IS Plants Mines, Bombs in Palmyra

IS Plants Mines, Bombs in Palmyra

The Islamic State militant group has planted mines and bombs in the ancient part of the central Syrian city of Palmyra, home to Roman-era ruins, a group monitoring the war said on Sunday.
The Syrian Observatory for Human Rights said it was not immediately clear whether the group was preparing to destroy the ancient ruins or planted the mines to deter government forces from advancing towards the city, also known as Tadmur, Reuters reported.
"They have planted it yesterday. They also planted some around the Roman Theater, we still do not know the real reason," said Rami Abdulrahman, the head of the observatory.
Maamoun Abdulkarim, Syria's head of antiquities, said the reports of IS planting bombs in Palmyra "seems true" and the city is "a hostage in their hands, the situation is dangerous."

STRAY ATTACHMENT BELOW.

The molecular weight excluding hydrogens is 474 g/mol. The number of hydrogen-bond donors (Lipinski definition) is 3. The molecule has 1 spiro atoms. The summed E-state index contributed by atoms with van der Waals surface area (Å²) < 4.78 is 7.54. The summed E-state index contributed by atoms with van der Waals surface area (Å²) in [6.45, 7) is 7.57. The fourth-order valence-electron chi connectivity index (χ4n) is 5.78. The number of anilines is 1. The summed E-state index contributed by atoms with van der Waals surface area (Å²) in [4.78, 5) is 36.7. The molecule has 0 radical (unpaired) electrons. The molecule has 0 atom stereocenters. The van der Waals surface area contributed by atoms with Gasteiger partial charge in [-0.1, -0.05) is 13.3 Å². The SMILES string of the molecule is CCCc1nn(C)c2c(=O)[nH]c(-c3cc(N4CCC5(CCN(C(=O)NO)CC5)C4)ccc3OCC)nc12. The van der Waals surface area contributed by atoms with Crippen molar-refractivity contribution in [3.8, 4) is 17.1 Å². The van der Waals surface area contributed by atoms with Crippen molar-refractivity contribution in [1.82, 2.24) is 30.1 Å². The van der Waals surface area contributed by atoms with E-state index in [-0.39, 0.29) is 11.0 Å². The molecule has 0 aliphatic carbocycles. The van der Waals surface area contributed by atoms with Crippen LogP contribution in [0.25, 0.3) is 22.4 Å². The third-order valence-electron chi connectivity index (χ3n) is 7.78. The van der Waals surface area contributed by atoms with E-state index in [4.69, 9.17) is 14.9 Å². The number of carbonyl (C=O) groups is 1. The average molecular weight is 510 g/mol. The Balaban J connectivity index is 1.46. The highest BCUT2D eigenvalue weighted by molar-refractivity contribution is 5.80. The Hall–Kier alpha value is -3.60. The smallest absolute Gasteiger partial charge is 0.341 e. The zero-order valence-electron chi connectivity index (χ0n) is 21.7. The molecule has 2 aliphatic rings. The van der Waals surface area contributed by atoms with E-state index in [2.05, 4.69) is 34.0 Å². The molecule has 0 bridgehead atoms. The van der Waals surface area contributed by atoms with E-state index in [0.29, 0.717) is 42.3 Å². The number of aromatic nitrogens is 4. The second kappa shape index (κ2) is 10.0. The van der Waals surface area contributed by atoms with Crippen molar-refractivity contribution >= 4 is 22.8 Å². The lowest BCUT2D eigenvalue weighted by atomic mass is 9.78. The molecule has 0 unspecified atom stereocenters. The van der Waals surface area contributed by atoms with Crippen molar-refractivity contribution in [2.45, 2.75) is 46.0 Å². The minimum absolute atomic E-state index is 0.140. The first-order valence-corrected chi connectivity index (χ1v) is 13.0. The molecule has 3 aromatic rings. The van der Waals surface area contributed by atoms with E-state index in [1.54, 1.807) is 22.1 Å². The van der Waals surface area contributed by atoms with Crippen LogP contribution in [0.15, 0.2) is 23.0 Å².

The insurgent group in May seized the city of 50,000 people, site of some of the world's most extensive and best-preserved ancient Roman ruins.
IS has proclaimed a caliphate to rule across territories it holds in both Syria and Iraq. Its militants have a history of carrying out mass killings in towns and cities they capture and of destroying ancient monuments which they consider evidence of paganism.
Officials in Iraq also said on Sunday separate bombings killed at least five people outside of Baghdad.
A police officer said a bomb went off Sunday in an outdoor market in the town of Mahmudiyah, about 30 km south of Baghdad, killing three civilians and wounding nine.
Another officer says a second bombing killed two tribal fighters and wounded three in the town of Madain, about 20 km southeast of Baghdad.
Inside Baghdad, authorities found the bodies of three men dumped in the streets, all shot in the chest and head with their hands and legs tied. None had identification cards.


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